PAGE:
It’s Not What’s Good—It’s What’s New
We make rapid, intuitive judgments of others frequently—but what happens when they turn out to be wrong? How do we update them? In his talk “Perceived Frequency Governs Impression Updating” at the symposium “First Impressions: When are They Updated? When are They Maintained?” Peter Mende-Siedlecki presented behavioral and neuroscientific evidence examining what information changes our minds about other people.
Several of Mende-Siedlecki’s experiments follow the same basic process. Participants see five pieces of information about a person. The first three are consistent, and set an impression of the target, while the next two are inconsistent. The question is how much the participant’s impression of the individual changes.
One view is that we pick out the worst in people—we have a “negativity bias.” Some of Mende-Siedlecki’s early studies suggested this. He found that impressions of moral people were changed more by information about immoral acts than by neutral—but inconsistent—information. A negativity bias would also connect with a larger body of psychological theory, which generally finds that individuals are more attuned to negative information.
Yet Mende-Siedlecki’s alternative hypothesis was that it is unusual events that cause us to update our impressions. Perhaps hearing about someone’s immoral behavior has a big effect because it feels unlikely to participants.
In contrast, people might not expect an individual to have a work-related achievement. The baseline in your day to day work life is to occasionally make a few mistakes, but it is only rarely that you get recognized or rewarded for good work. In this area of life, what’s unlikely and surprising is hearing that someone got an award.
In his follow-up work, he compared positive and negative information about either moral actions (like helping out a stranger) or work-related actions (like getting a grant). An independent sample of people had rated how likely these events were. Did participants update their impressions of others more based on how likely the event was?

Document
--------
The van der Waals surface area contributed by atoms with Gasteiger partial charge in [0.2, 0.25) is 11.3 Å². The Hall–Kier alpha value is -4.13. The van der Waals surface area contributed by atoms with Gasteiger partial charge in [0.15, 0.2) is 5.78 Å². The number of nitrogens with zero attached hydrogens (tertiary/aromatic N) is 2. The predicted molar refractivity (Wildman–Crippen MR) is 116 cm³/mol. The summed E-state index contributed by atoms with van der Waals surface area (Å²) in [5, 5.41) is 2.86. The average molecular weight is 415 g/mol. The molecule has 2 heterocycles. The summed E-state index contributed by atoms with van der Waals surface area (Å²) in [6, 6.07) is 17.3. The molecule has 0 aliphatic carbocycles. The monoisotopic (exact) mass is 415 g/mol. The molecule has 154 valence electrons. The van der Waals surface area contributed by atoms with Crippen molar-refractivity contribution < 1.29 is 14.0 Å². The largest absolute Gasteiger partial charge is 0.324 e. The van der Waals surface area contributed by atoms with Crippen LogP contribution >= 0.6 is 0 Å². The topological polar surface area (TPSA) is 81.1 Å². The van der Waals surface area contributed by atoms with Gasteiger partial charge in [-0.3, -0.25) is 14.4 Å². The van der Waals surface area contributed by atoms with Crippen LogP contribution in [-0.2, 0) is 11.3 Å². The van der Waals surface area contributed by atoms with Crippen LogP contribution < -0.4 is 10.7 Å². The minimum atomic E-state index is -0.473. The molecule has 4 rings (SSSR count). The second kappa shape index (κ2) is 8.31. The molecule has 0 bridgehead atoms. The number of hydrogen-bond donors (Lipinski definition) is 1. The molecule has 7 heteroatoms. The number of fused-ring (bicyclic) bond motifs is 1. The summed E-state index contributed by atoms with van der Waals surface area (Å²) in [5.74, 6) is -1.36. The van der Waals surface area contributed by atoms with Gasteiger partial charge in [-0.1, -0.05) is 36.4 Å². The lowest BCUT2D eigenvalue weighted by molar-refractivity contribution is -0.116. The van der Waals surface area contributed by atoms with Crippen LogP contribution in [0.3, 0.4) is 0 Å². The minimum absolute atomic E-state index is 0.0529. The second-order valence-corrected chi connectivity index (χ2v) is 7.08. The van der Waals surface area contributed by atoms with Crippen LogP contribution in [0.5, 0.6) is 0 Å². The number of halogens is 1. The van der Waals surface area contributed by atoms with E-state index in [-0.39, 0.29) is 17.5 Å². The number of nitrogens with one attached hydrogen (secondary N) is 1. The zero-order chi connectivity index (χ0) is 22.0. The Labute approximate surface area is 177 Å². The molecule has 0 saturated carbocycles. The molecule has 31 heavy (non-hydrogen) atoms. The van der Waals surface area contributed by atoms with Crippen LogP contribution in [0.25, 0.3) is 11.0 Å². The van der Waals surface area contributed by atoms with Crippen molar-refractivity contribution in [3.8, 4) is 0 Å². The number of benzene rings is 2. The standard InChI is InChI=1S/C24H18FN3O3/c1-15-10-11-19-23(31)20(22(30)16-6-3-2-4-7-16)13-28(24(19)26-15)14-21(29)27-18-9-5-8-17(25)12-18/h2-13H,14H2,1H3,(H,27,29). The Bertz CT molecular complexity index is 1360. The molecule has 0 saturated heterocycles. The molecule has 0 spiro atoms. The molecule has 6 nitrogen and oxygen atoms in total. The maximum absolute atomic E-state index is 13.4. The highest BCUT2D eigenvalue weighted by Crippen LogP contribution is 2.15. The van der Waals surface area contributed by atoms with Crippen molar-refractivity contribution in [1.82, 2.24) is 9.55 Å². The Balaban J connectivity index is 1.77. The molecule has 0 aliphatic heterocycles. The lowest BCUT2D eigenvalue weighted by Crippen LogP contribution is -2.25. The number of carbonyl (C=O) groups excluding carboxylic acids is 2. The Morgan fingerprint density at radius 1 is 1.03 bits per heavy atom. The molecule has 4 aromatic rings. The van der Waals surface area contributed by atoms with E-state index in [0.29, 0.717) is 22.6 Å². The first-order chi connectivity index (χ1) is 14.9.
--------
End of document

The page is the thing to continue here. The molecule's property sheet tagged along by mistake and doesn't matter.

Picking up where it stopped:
In short: yes. How rare an event was—as rated by the independent sample—was strongly and positively related to how much it was used in updating a first impression.
But these participants were also placed in an fMRI scanner, because Mende-Siedlecki wanted to identify brain regions associated with his various manipulations. His results, however, suggested that the brain was only honing in on one kind of information.
He found no brain regions significantly associated with updating impressions based on positive or negative information—no brain region for a negativity bias.
He found no brain regions significantly associated with updating impressions based on the type of information being presented—information about morality or the workplace.
He only found brain regions associated with updating impressions based on frequency of information.
This finding falls in line with computational models of the brain that suggest we are constantly making predictions about the world and what alters brain activity is where we make “prediction errors.” What stands out—across many theories of how our brain processes the world—is what is unexpected.
Finally, Mende-Siedlecki presented evidence suggesting where these expectations come from. In his participants to that point, he had generally seen a “positivity bias” for morality in first impressions. Most people thought that whoever they would be presented with would be generally a “good person.” He had also found a “negativity bias” for updating morality—immoral acts updated impressions more than the moral ones. But perhaps that was because of who he was asking.
In his last study, Mende-Siedlecki reviewed evidence collected online from across the U.S., finding out both the zip code the person filling out the survey was from and the crime rate in that zip code. People from areas with high crime turned out to have a weaker initial positivity bias. They expected people to be less “good” up front. But they also had a smaller negativity bias in updating. Immoral acts were less surprising to them.
Overall, the evidence Mende-Siedlecki presented suggests that people aren’t tuned particularly to good versus bad information. They are tuned to what is common versus surprising. And what is surprising—or not—is further tuned to the environment they live in.
The brain doesn’t look for good news or bad news. It looks for new news.
Alex Danvers is a graduate student in social psychology at Arizona State University. He studies emotions and social interaction from a dynamic systems perspective.